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Some of the G/wi who have returned to the Central Kalahari Game Reserve have mixed feelings about conditions in the bush, though they don’t miss the alcohol and violence of the resettlement communities they left behind to return to the desert.

San boy near GhanziThe residents of Molapo appreciate the quiet in the CKGR. According to Rebecca, who is in charge of the community while her husband, Roy Sesana, is away, the town of Ghanzi where they had been resettled was very different. There, she says, “they are fighting and drinking. Here there is no noise.” She clearly does not miss the bars, and she appreciates the fact that people can find vegetable foods nearby.

A reporter from AFP visited the CKGR to see how the San people, referred to as “Bushmen” in this article, were adapting to the desert, and how the drilling for water was coming. A woman named Nono was eager for the water to start flowing. “My life is going to change because I’m going to bathe my baby, our clothes, and then our animals will also drink water,” she said.

A young, pregnant teenager confessed to having mixed feelings about the new life in the bush. “It’s the land of our ancestors,” she said, but she admitted she misses the trappings of modern life in Ghanzi—schooling and playing with friends, toys, and dolls. “Here we are in the bush and have to work.”

She admitted to being nervous “because there are witches and spirits.” She also missed the availability of nearby doctors. She couldn’t imagine relying on traditional healers and herbal medicines when she goes into labor. The reporter indicated that the residents want a clinic and a doctor, something that there is little likelihood the government of Botswana will provide, as opposed as they have been to the people living in their traditional homes.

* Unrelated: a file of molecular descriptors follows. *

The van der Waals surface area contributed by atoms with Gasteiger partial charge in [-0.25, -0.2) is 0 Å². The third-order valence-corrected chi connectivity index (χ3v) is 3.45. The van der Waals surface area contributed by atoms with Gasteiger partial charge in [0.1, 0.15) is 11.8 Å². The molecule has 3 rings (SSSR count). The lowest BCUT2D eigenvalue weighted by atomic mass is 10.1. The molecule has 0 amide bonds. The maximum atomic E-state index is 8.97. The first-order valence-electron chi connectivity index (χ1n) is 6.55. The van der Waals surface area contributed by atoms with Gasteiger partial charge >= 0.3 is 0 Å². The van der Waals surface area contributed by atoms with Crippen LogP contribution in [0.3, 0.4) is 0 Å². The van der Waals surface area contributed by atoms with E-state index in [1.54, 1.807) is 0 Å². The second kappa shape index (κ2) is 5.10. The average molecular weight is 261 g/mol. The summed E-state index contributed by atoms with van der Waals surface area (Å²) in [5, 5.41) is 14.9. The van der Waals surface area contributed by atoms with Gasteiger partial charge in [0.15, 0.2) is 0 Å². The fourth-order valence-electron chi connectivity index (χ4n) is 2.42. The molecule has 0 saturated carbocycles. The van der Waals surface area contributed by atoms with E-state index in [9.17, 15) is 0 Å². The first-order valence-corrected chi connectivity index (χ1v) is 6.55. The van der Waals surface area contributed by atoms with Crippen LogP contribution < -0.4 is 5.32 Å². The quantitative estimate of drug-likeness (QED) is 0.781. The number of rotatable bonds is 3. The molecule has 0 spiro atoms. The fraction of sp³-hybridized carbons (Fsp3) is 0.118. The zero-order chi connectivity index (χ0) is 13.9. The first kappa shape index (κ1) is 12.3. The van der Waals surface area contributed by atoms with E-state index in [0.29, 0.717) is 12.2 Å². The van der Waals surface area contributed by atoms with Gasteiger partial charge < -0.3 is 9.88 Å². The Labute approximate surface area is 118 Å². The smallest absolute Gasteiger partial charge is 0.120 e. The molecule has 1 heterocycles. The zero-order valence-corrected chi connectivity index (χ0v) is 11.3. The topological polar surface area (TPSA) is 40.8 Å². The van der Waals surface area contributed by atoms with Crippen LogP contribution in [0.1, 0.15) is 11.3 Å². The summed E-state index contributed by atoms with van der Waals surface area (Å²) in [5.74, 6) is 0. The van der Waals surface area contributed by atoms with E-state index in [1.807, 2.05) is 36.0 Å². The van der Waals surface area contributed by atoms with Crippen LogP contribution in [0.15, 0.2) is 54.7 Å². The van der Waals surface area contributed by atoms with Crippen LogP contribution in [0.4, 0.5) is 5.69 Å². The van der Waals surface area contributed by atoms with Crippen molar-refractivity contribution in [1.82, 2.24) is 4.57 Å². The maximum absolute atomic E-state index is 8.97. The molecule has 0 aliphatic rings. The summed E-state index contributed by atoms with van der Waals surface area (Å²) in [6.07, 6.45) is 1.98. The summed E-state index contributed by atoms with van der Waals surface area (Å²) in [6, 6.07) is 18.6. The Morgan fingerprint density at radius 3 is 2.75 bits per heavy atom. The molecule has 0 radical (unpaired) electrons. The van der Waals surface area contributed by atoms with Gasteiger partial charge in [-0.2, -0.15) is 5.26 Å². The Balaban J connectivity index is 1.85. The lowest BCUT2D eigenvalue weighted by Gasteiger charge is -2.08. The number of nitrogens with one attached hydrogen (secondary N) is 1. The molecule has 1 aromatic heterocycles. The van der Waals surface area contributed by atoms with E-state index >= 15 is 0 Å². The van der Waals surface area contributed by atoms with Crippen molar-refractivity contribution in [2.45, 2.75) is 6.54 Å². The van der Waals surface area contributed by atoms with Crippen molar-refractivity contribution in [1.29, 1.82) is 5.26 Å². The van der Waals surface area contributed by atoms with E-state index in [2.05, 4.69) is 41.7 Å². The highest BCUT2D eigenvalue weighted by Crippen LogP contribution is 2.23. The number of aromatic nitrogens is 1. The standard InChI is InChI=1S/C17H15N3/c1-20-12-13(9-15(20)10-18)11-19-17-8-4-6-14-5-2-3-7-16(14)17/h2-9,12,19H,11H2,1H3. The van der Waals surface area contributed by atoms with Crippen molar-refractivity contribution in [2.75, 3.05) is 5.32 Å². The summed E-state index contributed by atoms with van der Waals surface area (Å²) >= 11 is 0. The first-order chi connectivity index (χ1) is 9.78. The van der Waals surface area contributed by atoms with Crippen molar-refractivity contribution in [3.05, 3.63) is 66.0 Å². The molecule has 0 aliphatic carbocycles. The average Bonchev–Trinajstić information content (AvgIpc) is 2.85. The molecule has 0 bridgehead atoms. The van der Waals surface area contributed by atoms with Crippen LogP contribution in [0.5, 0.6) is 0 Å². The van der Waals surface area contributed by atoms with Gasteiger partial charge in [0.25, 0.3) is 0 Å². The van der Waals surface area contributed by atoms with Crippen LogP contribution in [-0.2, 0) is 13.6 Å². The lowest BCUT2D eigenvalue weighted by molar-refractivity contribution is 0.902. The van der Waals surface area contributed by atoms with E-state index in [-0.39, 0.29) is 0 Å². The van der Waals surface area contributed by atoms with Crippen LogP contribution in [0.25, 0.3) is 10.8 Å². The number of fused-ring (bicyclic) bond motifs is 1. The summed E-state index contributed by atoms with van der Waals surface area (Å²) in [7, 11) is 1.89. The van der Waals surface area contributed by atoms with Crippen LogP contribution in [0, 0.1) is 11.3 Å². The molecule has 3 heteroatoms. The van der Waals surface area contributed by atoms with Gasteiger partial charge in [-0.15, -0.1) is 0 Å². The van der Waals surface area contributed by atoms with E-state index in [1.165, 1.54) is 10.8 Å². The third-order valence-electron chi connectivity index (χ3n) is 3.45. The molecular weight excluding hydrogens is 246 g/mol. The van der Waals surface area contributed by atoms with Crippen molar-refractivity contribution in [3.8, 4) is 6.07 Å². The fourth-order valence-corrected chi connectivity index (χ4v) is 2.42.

The AFP report describes the lengthy battle, covered by many news stories over the years, between the Bushmen—the G/wi and other San groups—to reclaim their rights to leave the squalid lives in the resettlement camps and to live in their former settlements in the desert. Some of the details the AFP provides are interesting.

The article quotes Matsipane Mosetlhanyane, from of Kikao village, who said that officials at one point told them to stay away from the animals “because this is a tourism area.” He went on to describe his encounter with the Botswana officials.

“First they tried to force me to move, I refused. They ended up getting inside my hut and put my things inside their trucks. Then they moved me from CKGR. They said they were going to develop us.” In December 2006, the Botswana Supreme Court ruled that the government had to stop preventing the San people from returning to their rightful homes.

However, the government did its best to hamper their moving to the desert by refusing them the right to have boreholes for water. The people again appealed to the courts and finally, in January 2011, the Court of Appeals ruled that they could not be prevented, at their own expense, from drilling wells at their communities. So the AFP reporter visited the site of the water drilling next to Molapo.

Wikkie du Plessis, who was operating the drill for the NGO Vox United, which is coordinating the effort, was not having any success. “It’s full of sand,” he said about his work so far. “I don’t know how it got in here. But there is not enough water … It’s a pity, a big pity.” AFP concluded that the San people may have to go on scavenging for water for a while.